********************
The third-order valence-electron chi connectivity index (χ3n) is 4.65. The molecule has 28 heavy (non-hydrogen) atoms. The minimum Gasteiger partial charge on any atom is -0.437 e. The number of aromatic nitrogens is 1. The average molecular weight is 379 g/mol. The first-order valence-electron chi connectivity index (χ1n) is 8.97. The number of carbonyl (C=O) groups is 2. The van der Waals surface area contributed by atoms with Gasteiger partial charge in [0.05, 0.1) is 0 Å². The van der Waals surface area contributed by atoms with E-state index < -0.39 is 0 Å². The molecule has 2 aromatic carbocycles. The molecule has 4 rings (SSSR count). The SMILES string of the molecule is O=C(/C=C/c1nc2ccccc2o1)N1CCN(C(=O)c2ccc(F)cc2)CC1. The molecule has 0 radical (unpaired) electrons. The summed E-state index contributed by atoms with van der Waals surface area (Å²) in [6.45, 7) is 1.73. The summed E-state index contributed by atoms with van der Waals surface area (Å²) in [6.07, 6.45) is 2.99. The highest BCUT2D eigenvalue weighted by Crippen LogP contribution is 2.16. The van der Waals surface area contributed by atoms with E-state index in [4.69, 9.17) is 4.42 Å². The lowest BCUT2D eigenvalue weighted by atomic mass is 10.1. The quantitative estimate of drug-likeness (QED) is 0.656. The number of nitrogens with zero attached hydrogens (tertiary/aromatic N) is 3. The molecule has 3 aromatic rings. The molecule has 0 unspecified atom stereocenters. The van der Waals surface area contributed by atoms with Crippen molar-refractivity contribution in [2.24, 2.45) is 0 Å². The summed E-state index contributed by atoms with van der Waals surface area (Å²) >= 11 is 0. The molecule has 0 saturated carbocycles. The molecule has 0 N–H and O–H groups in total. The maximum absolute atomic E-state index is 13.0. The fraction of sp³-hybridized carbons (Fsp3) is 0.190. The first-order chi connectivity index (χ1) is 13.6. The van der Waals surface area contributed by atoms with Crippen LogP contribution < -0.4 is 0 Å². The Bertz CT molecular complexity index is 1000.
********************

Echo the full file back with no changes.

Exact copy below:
The third-order valence-electron chi connectivity index (χ3n) is 4.65. The molecule has 28 heavy (non-hydrogen) atoms. The minimum Gasteiger partial charge on any atom is -0.437 e. The number of aromatic nitrogens is 1. The average molecular weight is 379 g/mol. The first-order valence-electron chi connectivity index (χ1n) is 8.97. The number of carbonyl (C=O) groups is 2. The van der Waals surface area contributed by atoms with Gasteiger partial charge in [0.05, 0.1) is 0 Å². The van der Waals surface area contributed by atoms with E-state index < -0.39 is 0 Å². The molecule has 2 aromatic carbocycles. The molecule has 4 rings (SSSR count). The SMILES string of the molecule is O=C(/C=C/c1nc2ccccc2o1)N1CCN(C(=O)c2ccc(F)cc2)CC1. The molecule has 0 radical (unpaired) electrons. The summed E-state index contributed by atoms with van der Waals surface area (Å²) in [6.45, 7) is 1.73. The summed E-state index contributed by atoms with van der Waals surface area (Å²) in [6.07, 6.45) is 2.99. The highest BCUT2D eigenvalue weighted by Crippen LogP contribution is 2.16. The van der Waals surface area contributed by atoms with E-state index in [4.69, 9.17) is 4.42 Å². The lowest BCUT2D eigenvalue weighted by atomic mass is 10.1. The quantitative estimate of drug-likeness (QED) is 0.656. The number of nitrogens with zero attached hydrogens (tertiary/aromatic N) is 3. The molecule has 3 aromatic rings. The molecule has 0 unspecified atom stereocenters. The van der Waals surface area contributed by atoms with Crippen molar-refractivity contribution in [2.24, 2.45) is 0 Å². The summed E-state index contributed by atoms with van der Waals surface area (Å²) >= 11 is 0. The molecule has 0 saturated carbocycles. The molecule has 0 N–H and O–H groups in total. The maximum absolute atomic E-state index is 13.0. The fraction of sp³-hybridized carbons (Fsp3) is 0.190. The first-order chi connectivity index (χ1) is 13.6. The van der Waals surface area contributed by atoms with Crippen LogP contribution < -0.4 is 0 Å². The Bertz CT molecular complexity index is 1000.